American Zealots. Inside Right-Wing Domestic Terrorism, by Arie Perliger, professor and director of the graduate program in security studies at the School of Criminology and Justice Studies at the University of Massachusetts, Lowell.
Publisher Columbia University Press writes: In American Zealots, Arie Perliger provides a wide-ranging and rigorously researched overview of right-wing domestic terrorism. He analyzes its historical roots, characteristics, tactics, rhetoric, and organization, assessing the current and future trajectory of the use of violence by the far right. Perliger draws on a comprehensive dataset of more than 5,000 attacks and their perpetrators from 1990 through 2017 in order to explore key trends in American right-wing terrorism. He describes the entire ideological spectrum of the American far right, including today’s white supremacists, antigovernment groups, and antiabortion fundamentalists, as well as the histories of the KKK, skinheads, and neo-Nazis. Based on these findings, Perliger suggests counterterrorism policies that can respond effectively to the far-right threat. A groundbreaking examination of violence spawned from right-wing ideologies, American Zealots is essential reading for everyone seeking to understand the transformation of domestic terrorism.
A year ago, FBI Director Christopher Wray announced that the agency had made about 100 domestic terrorism-related arrests since October 2018 and that the majority of them were tied to white supremacy. A look at recent headlines confirms that the level of far right terrorism has been rising steadily for the last 2 decades. And not just in the USA. But that’s a story for another book.
In his comprehensive and comparative study, Arie Perliger attempts to understand the societal and political factors behind the dramatic rise in far right violence, the new characteristics of its ideological framework as well as the type of strategies society should adopt to counter the growing threat.
The book is based on meticulous analysis of websites, social media platforms, personal accounts, paper and online publications promoting far right ideologies as well as on a dataset constructed by Perliger’s team to document all the violent attacks perpetrated by groups and individuals affiliated with the (very fragmented) American Far Right: the neo-Nazis, the Christian Identity followers, the members of the KKK, of Hammerskin Nation (HSN), of Aryan Nations, etc. The research also looks at paramilitary subcultures hostile towards the federal government and at pro-life organisations whose members are often also members of white supremacy groups. These groups have their own ideological nuances, structures, modus operandi, propaganda, targets, etc.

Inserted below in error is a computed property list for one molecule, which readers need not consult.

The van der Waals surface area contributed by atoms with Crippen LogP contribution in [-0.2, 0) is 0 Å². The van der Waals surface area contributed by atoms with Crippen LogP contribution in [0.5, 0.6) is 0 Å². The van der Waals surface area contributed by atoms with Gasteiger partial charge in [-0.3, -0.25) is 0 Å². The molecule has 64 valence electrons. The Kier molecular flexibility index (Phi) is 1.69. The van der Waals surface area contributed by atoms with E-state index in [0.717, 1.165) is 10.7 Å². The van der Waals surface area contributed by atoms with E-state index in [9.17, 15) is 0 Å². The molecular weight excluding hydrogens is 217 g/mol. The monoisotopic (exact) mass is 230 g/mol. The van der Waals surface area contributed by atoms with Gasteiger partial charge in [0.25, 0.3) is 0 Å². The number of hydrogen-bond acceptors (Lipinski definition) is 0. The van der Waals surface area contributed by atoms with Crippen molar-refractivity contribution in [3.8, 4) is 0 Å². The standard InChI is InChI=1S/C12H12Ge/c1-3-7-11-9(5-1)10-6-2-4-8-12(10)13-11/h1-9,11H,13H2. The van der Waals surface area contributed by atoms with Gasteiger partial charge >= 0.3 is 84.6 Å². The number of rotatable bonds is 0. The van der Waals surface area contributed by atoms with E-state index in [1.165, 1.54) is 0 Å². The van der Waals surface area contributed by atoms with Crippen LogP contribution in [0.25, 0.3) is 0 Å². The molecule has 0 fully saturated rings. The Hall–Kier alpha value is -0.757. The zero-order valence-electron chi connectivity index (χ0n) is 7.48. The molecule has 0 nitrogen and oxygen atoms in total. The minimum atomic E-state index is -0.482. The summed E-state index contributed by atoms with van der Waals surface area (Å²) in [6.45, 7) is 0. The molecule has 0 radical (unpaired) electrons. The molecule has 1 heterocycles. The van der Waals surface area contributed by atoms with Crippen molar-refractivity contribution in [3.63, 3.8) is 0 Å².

Their ideologies and rhetoric, however, increasingly overlap with the ones observed in the discourse of mainstream right-wing platforms and leaders. They tend to have similar positions on gun legislation and environmental policies, for example. In fact, Perliger argues, some of the concepts and practices that characterise far right groups are slowly seeping into formal mainstream political processes. He analyses the mechanisms behind this growing tolerance of far right ideas among the Republicans and how this, in turn, emboldens members of far right groups.
American Zealots makes for a fascinating, informative but also harrowing read. I can only admire its author for this in-depth investigation. I don’t think I would ever be able to spend months as he did poring over the abhorrent ideas and discourses professed by the kind of people who think their country needs an NAAWP, a National Association for the Advancement of White People.
The author also looked into a future characterised by the multiplication of environmental catastrophes, further democratisation of information sources, globalisation of political ideas and other dynamics that may provide new avenues of growth for far right ideologies. A pushback against the growing risk of an increase in far right violence lies, he argues, in a series of interventions such as a legal definition of domestic terrorism which would enable government agencies to address adequately groups perpetrating hate crimes, policies that facilitate better integration of minorities living in communities that have had little experience with ethnic and religious diversity, measures to slow the proliferation of White Power gangs in prison, solid tools to counter ideologies that promote hostility and violence towards segments of the population, etc. He would also invite leaders to consider the impact of their rhetoric on the legitimisation of far right narratives.
Even though the book focuses on the United States, it is difficult not to draw parallels with what is happening in Europe today. Not only are there transatlantic links between far right groups but some of the tactics adopted in the US to “recalibrate” their fetid ideological ideas and push them into the mainstream political discourse can also be observed in Europe. Far right Europeans too use civil rights jargon. They too attempt to dilute the ideological framework of their white nationalism with claims that they mostly care about environmental conservation, crime reduction, labour rights, etc. Or the fight against Covid-19.